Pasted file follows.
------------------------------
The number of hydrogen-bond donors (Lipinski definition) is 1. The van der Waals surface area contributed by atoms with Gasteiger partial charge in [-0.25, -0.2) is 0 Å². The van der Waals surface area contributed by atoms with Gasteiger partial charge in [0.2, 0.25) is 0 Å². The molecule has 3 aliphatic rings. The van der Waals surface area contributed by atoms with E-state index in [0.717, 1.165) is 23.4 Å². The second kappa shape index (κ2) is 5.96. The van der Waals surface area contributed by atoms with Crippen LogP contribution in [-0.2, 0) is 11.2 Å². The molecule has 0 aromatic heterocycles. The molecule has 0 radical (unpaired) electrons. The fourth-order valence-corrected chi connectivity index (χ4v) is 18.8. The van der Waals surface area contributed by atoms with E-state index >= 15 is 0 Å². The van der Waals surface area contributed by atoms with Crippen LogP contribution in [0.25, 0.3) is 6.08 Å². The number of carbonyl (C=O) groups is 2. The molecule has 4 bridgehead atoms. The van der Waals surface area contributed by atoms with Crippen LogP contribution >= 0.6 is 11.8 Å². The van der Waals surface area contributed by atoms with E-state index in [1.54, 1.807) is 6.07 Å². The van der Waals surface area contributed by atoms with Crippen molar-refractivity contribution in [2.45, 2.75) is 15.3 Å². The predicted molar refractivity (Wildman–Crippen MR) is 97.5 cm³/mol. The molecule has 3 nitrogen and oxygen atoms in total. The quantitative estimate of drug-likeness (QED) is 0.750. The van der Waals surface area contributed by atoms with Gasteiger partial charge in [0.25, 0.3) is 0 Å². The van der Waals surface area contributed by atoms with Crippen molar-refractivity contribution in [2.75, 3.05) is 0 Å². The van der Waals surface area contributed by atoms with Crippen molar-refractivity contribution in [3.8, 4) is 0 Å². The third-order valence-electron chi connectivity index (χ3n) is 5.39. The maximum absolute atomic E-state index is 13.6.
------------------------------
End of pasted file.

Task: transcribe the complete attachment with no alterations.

The number of hydrogen-bond donors (Lipinski definition) is 1. The van der Waals surface area contributed by atoms with Gasteiger partial charge in [-0.25, -0.2) is 0 Å². The van der Waals surface area contributed by atoms with Gasteiger partial charge in [0.2, 0.25) is 0 Å². The molecule has 3 aliphatic rings. The van der Waals surface area contributed by atoms with E-state index in [0.717, 1.165) is 23.4 Å². The second kappa shape index (κ2) is 5.96. The van der Waals surface area contributed by atoms with Crippen LogP contribution in [-0.2, 0) is 11.2 Å². The molecule has 0 aromatic heterocycles. The molecule has 0 radical (unpaired) electrons. The fourth-order valence-corrected chi connectivity index (χ4v) is 18.8. The van der Waals surface area contributed by atoms with E-state index >= 15 is 0 Å². The van der Waals surface area contributed by atoms with Crippen LogP contribution in [0.25, 0.3) is 6.08 Å². The number of carbonyl (C=O) groups is 2. The molecule has 4 bridgehead atoms. The van der Waals surface area contributed by atoms with Crippen LogP contribution >= 0.6 is 11.8 Å². The van der Waals surface area contributed by atoms with E-state index in [1.54, 1.807) is 6.07 Å². The van der Waals surface area contributed by atoms with Crippen molar-refractivity contribution in [2.45, 2.75) is 15.3 Å². The predicted molar refractivity (Wildman–Crippen MR) is 97.5 cm³/mol. The molecule has 3 nitrogen and oxygen atoms in total. The quantitative estimate of drug-likeness (QED) is 0.750. The van der Waals surface area contributed by atoms with Gasteiger partial charge in [0.25, 0.3) is 0 Å². The van der Waals surface area contributed by atoms with Crippen molar-refractivity contribution in [2.75, 3.05) is 0 Å². The van der Waals surface area contributed by atoms with Crippen molar-refractivity contribution in [3.8, 4) is 0 Å². The third-order valence-electron chi connectivity index (χ3n) is 5.39. The maximum absolute atomic E-state index is 13.6.